The Vietnamese government has tried to address problems of environmental degradation and rural poverty by creating nature reserves and introducing policies to benefit communities in and around them. However, these policies sometimes conflict and have also created gender inequalities. Case studies of communes located in two nature reserves—an ethnic Kinh hamlet in Binh Chau-Phuoc Buu reserve and an ethnic Bana hamlet in Kon Ka Kinh reserve—illustrate differences in men’s and women’s access to land, training, credit, natural resources, and decision-making roles at the community and family level.
The 1993 Land Law stipulates that land allocations be made without discrimination, but 80 percent of land use certificates in the Kinh village were made in the names of male household heads. In the Bana hamlet, the absence of land use certificates and increasing spontaneous immigration have led to illegal land sales. In both hamlets, husbands have sold family land without the permission of their wives.The transition from traditional food crops to commercial crops and wet rice cultivation involves new techniques which require training and capital. Technical training programs have favored male farmers, while women have been hindered by lack of information, weak institutional networks, illiteracy, male attitudes, and, in the Bana case, language barriers. Women’s access to credit has also been very low. Bank micro-credit programs require collateral and a degree of education, while the women’s union micro-credit program has very strict conditions.
Poor quality soil has kept rice yields low, pushing men into low-paid wage labor. Women, without access to other employment, collect forest resources more intensively, even as these dwindle due to degradation and management conservation policies. Poor women, marginalized to the sphere of family survival, have few available responses to the diminishment of natural resources. All these factors limit women’s roles in family and community decision-making.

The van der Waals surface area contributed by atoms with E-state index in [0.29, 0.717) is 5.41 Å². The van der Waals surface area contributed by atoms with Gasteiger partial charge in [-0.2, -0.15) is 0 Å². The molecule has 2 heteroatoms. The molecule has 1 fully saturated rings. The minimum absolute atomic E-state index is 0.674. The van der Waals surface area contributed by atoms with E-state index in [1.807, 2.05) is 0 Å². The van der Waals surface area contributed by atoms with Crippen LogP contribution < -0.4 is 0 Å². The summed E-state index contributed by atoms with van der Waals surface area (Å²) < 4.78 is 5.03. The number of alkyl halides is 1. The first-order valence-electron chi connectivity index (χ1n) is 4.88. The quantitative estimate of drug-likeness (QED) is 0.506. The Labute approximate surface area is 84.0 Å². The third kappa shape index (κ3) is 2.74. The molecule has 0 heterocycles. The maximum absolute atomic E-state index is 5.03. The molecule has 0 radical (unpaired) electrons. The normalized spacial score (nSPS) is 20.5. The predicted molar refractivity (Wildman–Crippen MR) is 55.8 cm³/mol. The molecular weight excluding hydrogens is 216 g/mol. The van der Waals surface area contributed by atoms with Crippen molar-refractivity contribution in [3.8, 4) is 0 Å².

This study’s findings suggest that knowledge of gender differences could enable policymakers to protect nature reserves while solving problems of unequal access to land and resources. It recommends that land laws be revised to list women as co-owners of plots; that specific programs target women for credit and training; and that local government be restructured to include female villagers with knowledge and capabilities.
Tuong Vi Pham
Tuong Vi Pham, M.A., works at the Center for Natural Resources and Environmental Studies Vietnam National University, Hanoi. She conducted the field research for this paper between September 19 and 26, 2001, in Binh Chau Phuoc Buu Nature Reserve, as a part of a research team that included Dao Trong Hung and Nguyen Manh Ha from the Center for Natural Resources and Environmental Studies (CRES). Members of this team, Ma Thi Bac, from Tay Nguyen Forestry College, and Nguyen Thi Minh Hoa, from Gia Lai Provincial Women’s Union, also undertook field research for one week in June 2001 in Kon Ka Kinh Nature Reserve. Funding support was provided by the Project of Strengthening Protected Area Management (SPAM) and the Central Department of Forest Protection of the Ministry of Agricultural and Rural Development (MARD) of Vietnam. Each team member has written individual notes, and this paper has used some information from those notes. The author acknowledges these contributions. Given the limitations on time and the amount of data collected, the conclusions must necessarily be tentative and subject to change as more and better information becomes available.
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Kyoto Review of Southeast Asia. Issue 2 (October 2002). Disaster and Rehabilitation